Learning the Language of Church Architecture
Mar 15, 2012

Learning the Language of Church Architecture

Online Edition:

March 2012

Vol. XVIII, No. 1

Learning the Language of Church Architecture

by Helen H. Hitchcock

Book Review

How to Read Churches: A Crash Course in Ecclesiastical Architecture
by Denis R. McNamara
2011 New York. Rizzoli International Publications.
Paperback. 256 pages. $17.95.

How to Read Churches: A Crash Course in Ecclesiastical Architecture, a pocket-sized book on church architecture, copiously illustrated with engravings, is a compact “decoder” of church buildings. It concisely traces the stylistic development of ecclesiastical architecture — from biblical times to the present.

The book is well titled. As well as being a grammar of styles of church structures, this book is a mini-encyclopedia that describes and explains (and illustrates) virtually everything one finds in churches, inside and outside: the floor plan, facades and portals, vaulting, domes, spires, bell towers, windows and stained glass, altars and tabernacles, images — even the hardware on doors… You get the idea. It would be an ideal travel companion when visiting churches of any period, at home or abroad; and an indispensable guidebook for anyone interested in learning to “read” church architecture with understanding.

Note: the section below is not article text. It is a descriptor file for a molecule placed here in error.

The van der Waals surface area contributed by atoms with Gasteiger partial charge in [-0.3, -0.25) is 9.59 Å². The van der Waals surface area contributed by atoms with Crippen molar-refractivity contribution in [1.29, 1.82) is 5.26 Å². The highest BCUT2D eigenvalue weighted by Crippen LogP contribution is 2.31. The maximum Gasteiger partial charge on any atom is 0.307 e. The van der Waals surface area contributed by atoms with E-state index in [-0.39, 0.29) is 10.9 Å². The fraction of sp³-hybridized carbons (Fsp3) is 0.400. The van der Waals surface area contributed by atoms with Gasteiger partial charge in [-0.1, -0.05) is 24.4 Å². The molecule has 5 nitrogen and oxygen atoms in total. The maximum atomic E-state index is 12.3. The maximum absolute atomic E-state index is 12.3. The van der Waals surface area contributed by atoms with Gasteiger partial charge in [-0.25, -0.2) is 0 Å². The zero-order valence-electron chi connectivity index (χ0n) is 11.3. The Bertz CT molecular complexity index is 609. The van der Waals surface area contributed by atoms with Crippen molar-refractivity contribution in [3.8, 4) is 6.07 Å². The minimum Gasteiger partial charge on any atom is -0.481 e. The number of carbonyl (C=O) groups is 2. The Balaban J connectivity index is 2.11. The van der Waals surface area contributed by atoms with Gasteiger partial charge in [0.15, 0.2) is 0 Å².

Denis McNamara, associate director of the Liturgical Institute in Chicago, is the author of the highly acclaimed Catholic Church Architecture and the Spirit of the Liturgy (2009), Heavenly City: The Architectural Tradition of Catholic Chicago (2005), and many articles. Dr. McNamara is a member of the Society of Architectural Historians, Society for Catholic Liturgy and the Institute for Classical Architecture. He has also contributed articles to The Adoremus Bulletin — the most recent, “A Triumph of Sacred Architecture”, on the chapel at St. Thomas Aquinas College, appeared in April 2009.